Few things bug me more than the curtailing of individual freedoms. And I'm ornery enough to want to do something if I'm told NOT to do it. But, no one has ever told me NOT to read this book or that book. (Actually, that's not true... When I was 12 or 13, my uptight, hypocritical, religious zealot mother threw out my copy of "Forever" by Judy Blume. I borrowed a friend's copy and read it anyway, so clearly that didn't work.)
A recent case of book banning has me knotted right up. I first heard of this from GalleyCat (via Twitter). Mark Melvin, an inmate in an Alabama prison, has been prevented from reading a book... a nonfiction book... a book on history... a Pulitzer Prize winning book.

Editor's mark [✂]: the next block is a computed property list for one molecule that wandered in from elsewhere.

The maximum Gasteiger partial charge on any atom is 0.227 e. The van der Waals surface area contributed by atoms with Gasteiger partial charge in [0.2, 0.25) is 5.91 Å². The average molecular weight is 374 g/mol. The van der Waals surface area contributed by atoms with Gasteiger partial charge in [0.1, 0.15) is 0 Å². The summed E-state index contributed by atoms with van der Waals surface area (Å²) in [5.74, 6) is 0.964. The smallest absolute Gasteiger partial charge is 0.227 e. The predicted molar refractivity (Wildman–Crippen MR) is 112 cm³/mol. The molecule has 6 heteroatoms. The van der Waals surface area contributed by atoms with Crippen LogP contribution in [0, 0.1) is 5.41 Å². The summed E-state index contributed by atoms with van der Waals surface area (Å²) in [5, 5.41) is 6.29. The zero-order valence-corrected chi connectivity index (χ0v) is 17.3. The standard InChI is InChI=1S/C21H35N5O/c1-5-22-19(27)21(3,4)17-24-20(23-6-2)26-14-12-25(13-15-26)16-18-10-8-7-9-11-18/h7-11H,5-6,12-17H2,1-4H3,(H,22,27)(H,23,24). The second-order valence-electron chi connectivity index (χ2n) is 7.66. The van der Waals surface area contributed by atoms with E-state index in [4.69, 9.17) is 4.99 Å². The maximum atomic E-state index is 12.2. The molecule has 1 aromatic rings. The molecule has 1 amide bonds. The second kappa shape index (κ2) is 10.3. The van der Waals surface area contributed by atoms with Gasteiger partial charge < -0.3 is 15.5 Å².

The book is Slavery By Another Name: The Re-Enslavement of Black Americans from the Civil War to World War II by Douglas A. Blackmon.
It shouldn't matter WHY prison officials prevented Melvin from reading this book. No books should be banned. Ever. End of story. As soon as you ban this one or that one - no matter how offensive someone might find it - you end up on the slippery slope or at the thin edge of the wedge, which is too precarious a position to contemplate. From there, it doesn't take long to suffocate.
(For the record, prison officials thought the book posed a "security threat.")
I urge you to read this book. It was one of the three best nonfiction books I read in 2010.